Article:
UBS verdict in 4.5 billion euro French tax case due Monday By Reuters
PARIS (Reuters) -French judges are set to rule on Monday on Swiss bank UBS’s delayed appeal against a 4.5 billion-euro fine for allegedly helping wealthy clients stash undeclared assets offshore.
This trial is the result of years of investigation. It was alleged that the lender used a James Bond-like scheme for soliciting clients and helping them to launder cash.
French daily Les Echos reports that the verdict was delayed to the end-of-the year.
UBS wants to reverse the 2019 French court verdict in which UBS was found guilty in soliciting illegal clients at French sporting events and parties, as well as laundering proceeds from tax evasion.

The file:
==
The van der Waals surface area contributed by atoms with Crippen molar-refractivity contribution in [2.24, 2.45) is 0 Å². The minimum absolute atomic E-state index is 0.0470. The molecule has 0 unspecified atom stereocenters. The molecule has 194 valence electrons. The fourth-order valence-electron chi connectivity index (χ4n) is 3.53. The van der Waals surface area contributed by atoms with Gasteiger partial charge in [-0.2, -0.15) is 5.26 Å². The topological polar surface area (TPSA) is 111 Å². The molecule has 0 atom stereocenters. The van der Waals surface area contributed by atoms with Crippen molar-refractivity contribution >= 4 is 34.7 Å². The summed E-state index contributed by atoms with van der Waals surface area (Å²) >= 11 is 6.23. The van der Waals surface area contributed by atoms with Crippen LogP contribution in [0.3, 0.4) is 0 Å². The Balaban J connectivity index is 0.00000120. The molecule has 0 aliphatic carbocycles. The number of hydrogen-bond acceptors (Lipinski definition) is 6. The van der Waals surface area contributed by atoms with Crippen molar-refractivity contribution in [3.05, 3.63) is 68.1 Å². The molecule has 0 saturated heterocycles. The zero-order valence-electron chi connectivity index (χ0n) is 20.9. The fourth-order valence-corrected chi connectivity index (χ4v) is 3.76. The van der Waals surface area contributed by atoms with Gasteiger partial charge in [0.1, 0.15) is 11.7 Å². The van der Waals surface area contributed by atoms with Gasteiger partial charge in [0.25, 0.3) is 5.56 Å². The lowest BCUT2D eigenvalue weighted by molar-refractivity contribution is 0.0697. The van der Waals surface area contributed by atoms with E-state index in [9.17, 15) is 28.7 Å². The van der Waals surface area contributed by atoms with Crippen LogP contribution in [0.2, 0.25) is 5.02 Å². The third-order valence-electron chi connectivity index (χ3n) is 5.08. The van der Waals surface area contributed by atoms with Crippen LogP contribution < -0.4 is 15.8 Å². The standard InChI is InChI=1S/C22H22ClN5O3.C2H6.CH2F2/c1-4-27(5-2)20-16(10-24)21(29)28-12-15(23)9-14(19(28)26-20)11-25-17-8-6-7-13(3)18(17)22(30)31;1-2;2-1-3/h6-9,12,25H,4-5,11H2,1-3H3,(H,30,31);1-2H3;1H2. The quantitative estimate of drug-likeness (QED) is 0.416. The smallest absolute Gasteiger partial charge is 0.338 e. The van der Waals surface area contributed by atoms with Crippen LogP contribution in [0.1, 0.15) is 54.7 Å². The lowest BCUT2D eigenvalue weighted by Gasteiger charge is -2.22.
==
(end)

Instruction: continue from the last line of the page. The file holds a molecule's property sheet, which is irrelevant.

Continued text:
UBS was hit with record amounts of penalties, including 800 million euros civil damages and a fine of 3.7 billion euros.
UBS’ lawyers claimed that investigators never had any evidence to support UBS’s attempts to solicit French customers through commercial specialists. They also failed in their efforts at gathering information from clients, such as hunts and cocktail parties.
The European penalty for offences related to tax and others has historically been less than the US. However, the UBS case is an exceptional example that banks have closely monitored.
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